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Author Topic: Why does Dredd age?  (Read 5224 times)

Funt Solo

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Why does Dredd age?
« on: 25 July, 2018, 07:03:36 AM »
I know that time passes in Mega-City One at the same rate as time passes for us the readers, but MC-1 is 122 years in the future.  Therefore, Judge Dredd ages (unlike other comic characters who can stay eternally whatever age they're presented as being).

But why?  Whose idea was it?  Has it been that way since prog 2?
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Frank

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Re: Why does Dredd age?
« Reply #1 on: 25 July, 2018, 08:02:32 AM »
I know that time passes in Mega-City One at the same rate as time passes for us the readers, but MC-1 is 122 years in the future.  Therefore, Judge Dredd ages (unlike other comic characters who can stay eternally whatever age they're presented as being).

But why?  Whose idea was it?  Has it been that way since prog 2?


The first indication I can think of that time is passing in Megacity One in a way it doesn't in a small village of indomitable Gauls:





Frank

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Re: Why does Dredd age?
« Reply #2 on: 25 July, 2018, 08:53:34 AM »

... I should have pointed out that story ran in prog 45, dated 31st December 1977, pegging the day and month in MC1 to our own. The very first story had established the year as 2099.

The next time I can remember anyone even mentioning a date was Judge Feyy's prediction of disaster in 2120 (156*), 18 years in the future. I'm sure someone must mention the date at some point in-between, but the next indication time is passing that springs to mind is City Of The Damned, which puts that same prediction now just 13 years in the future (393**).

I don't remember the passing of fictional time being marked again until anniversary prog 520's Ten Years On (520), and I didn't get the impression the reader was supposed to think it was a huge aspect of the strip until the aftermath of Oz, when John Wagner started seeding mentions of Dredd ageing in preparation for Necropolis and his own exit from the strip (573).


* March 1980
** November 1984

sheridan

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Re: Why does Dredd age?
« Reply #3 on: 25 July, 2018, 09:24:19 AM »
Cellular senescence, leading to an accumulation of changes in a human being over time, encompassing physical, psychological, and social changes :-P

sheridan

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Re: Why does Dredd age?
« Reply #4 on: 25 July, 2018, 09:27:24 AM »
p.s. I certainly remember knowing in the mid-eighties that Dredd was based 122 years in the future, and that the years in Strontium Dog also increased in line with our own (unfortunately it appears that Grant and/or Wagner forgot all about that later as it went right out of the window).

Frank

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Re: Why does Dredd age?
« Reply #5 on: 25 July, 2018, 09:47:06 AM »
I certainly remember knowing in the mid-eighties that Dredd was based 122 years in the future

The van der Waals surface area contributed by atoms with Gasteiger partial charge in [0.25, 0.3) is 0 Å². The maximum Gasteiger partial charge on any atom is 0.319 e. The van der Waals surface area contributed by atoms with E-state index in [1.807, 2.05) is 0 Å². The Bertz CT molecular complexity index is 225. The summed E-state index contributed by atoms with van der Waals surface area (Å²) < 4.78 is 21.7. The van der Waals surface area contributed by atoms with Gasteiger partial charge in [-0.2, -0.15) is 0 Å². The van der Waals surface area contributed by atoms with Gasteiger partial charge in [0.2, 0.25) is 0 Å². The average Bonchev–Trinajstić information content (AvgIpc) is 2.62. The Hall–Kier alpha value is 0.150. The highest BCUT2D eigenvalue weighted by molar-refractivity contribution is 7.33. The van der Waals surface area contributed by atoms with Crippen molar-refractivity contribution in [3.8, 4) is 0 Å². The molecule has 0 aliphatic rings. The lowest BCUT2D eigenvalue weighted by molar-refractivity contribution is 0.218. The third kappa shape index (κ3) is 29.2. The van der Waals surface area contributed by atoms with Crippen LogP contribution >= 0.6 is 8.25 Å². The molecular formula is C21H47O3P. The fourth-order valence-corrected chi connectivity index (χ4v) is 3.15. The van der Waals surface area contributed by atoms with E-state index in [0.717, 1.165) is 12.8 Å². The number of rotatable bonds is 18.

Yeah, but the question is when and why it was decided MC1 wouldn't always exist in a permanent 2099.

Best reason I can think of (as opposed to an answer from anyone actually involved) is that Wagner and Mills often go on about how much they hated the comic industry of the sixties and seventies, where the same old characters went on forever, with nothing ever really changing.

Bathe in the irony.



Link Prime

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Re: Why does Dredd age?
« Reply #6 on: 25 July, 2018, 09:52:33 AM »
I enjoy this aspect to Dredd's character, but less so as time moves on and John Wagner writes the strip less.

IndigoPrime

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Re: Why does Dredd age?
« Reply #7 on: 25 July, 2018, 10:04:37 AM »
I think it's good to have an element of permanence to the strip. To my mind, it's only really got two things wrong. The first is not really considering how the future would be for people in any kind of consistent manner. This has admittedly got better over time, but we too often have people and Judges pensioned off around 60, when Dredd has for ten or more years now been positioned as almost the last man standing of his era. Surely realistically, the Judges would have a shit-ton of tech to keep their people soldiering on.

The other error was Chaos Day stripping the city back so much. Mega City One never made any sense anyway. 800 million people sounds like a big number, but not in a city of that size. Given how people were crammed together in massive city blocks, the vast, vast majority of the city must have not had any people in – but you never got that impression. As Michael Carroll noted, they should have gone with a population in the billions to make that work. Now, you have a city of 100 million people, covering a massive chunk of the east coast. Either it should be compact and centralised, with massive wastelands surrounding it, or just be pockets of civilisation within nothingness.

Steve Green

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Re: Why does Dredd age?
« Reply #8 on: 25 July, 2018, 10:38:29 AM »
p.s. I certainly remember knowing in the mid-eighties that Dredd was based 122 years in the future, and that the years in Strontium Dog also increased in line with our own (unfortunately it appears that Grant and/or Wagner forgot all about that later as it went right out of the window).

Did it?

The odd typo aside, the dates stack up pretty well when I was cobbling together a timeline as filler for the fan film page.

Frank

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Re: Why does Dredd age?
« Reply #9 on: 25 July, 2018, 11:34:53 AM »
I enjoy this aspect to Dredd's character, but less so as time moves on and John Wagner writes the strip less.